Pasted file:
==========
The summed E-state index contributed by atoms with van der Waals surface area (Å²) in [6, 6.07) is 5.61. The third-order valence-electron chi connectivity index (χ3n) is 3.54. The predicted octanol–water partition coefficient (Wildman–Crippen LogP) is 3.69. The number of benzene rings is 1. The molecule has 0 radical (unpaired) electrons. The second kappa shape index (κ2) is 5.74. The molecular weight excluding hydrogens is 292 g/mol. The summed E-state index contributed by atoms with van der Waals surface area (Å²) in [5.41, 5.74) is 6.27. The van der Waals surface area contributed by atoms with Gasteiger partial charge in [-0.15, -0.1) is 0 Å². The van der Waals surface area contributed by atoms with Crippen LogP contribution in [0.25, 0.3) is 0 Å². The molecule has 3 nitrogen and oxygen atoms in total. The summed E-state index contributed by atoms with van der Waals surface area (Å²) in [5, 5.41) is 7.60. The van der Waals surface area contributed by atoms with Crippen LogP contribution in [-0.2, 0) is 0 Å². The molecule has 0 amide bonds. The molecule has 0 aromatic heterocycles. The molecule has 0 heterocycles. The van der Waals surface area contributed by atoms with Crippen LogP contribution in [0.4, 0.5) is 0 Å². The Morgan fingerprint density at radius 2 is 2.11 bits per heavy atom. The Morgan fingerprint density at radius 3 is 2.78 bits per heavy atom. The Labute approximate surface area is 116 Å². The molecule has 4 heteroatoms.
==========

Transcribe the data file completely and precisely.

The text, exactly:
The summed E-state index contributed by atoms with van der Waals surface area (Å²) in [6, 6.07) is 5.61. The third-order valence-electron chi connectivity index (χ3n) is 3.54. The predicted octanol–water partition coefficient (Wildman–Crippen LogP) is 3.69. The number of benzene rings is 1. The molecule has 0 radical (unpaired) electrons. The second kappa shape index (κ2) is 5.74. The molecular weight excluding hydrogens is 292 g/mol. The summed E-state index contributed by atoms with van der Waals surface area (Å²) in [5.41, 5.74) is 6.27. The van der Waals surface area contributed by atoms with Gasteiger partial charge in [-0.15, -0.1) is 0 Å². The van der Waals surface area contributed by atoms with Crippen LogP contribution in [0.25, 0.3) is 0 Å². The molecule has 3 nitrogen and oxygen atoms in total. The summed E-state index contributed by atoms with van der Waals surface area (Å²) in [5, 5.41) is 7.60. The van der Waals surface area contributed by atoms with Crippen LogP contribution in [-0.2, 0) is 0 Å². The molecule has 0 amide bonds. The molecule has 0 aromatic heterocycles. The molecule has 0 heterocycles. The van der Waals surface area contributed by atoms with Crippen LogP contribution in [0.4, 0.5) is 0 Å². The Morgan fingerprint density at radius 2 is 2.11 bits per heavy atom. The Morgan fingerprint density at radius 3 is 2.78 bits per heavy atom. The Labute approximate surface area is 116 Å². The molecule has 4 heteroatoms.